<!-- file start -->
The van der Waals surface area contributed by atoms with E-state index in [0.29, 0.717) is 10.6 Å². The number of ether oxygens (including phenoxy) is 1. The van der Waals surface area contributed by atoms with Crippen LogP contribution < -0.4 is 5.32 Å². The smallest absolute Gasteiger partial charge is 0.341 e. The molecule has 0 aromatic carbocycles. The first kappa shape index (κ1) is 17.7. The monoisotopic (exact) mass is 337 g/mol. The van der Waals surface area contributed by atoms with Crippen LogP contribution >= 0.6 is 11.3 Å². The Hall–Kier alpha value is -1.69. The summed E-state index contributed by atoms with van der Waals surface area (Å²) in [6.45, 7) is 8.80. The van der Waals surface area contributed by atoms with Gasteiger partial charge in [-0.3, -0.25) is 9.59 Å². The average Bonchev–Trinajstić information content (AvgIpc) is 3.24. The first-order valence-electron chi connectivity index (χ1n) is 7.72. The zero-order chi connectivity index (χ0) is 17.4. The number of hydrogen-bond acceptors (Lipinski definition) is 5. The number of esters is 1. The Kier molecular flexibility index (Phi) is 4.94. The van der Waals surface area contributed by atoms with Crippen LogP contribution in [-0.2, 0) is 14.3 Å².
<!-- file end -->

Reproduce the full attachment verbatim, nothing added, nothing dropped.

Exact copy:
The van der Waals surface area contributed by atoms with E-state index in [0.29, 0.717) is 10.6 Å². The number of ether oxygens (including phenoxy) is 1. The van der Waals surface area contributed by atoms with Crippen LogP contribution < -0.4 is 5.32 Å². The smallest absolute Gasteiger partial charge is 0.341 e. The molecule has 0 aromatic carbocycles. The first kappa shape index (κ1) is 17.7. The monoisotopic (exact) mass is 337 g/mol. The van der Waals surface area contributed by atoms with Crippen LogP contribution >= 0.6 is 11.3 Å². The Hall–Kier alpha value is -1.69. The summed E-state index contributed by atoms with van der Waals surface area (Å²) in [6.45, 7) is 8.80. The van der Waals surface area contributed by atoms with Gasteiger partial charge in [-0.3, -0.25) is 9.59 Å². The average Bonchev–Trinajstić information content (AvgIpc) is 3.24. The first-order valence-electron chi connectivity index (χ1n) is 7.72. The zero-order chi connectivity index (χ0) is 17.4. The number of hydrogen-bond acceptors (Lipinski definition) is 5. The number of esters is 1. The Kier molecular flexibility index (Phi) is 4.94. The van der Waals surface area contributed by atoms with Crippen LogP contribution in [-0.2, 0) is 14.3 Å².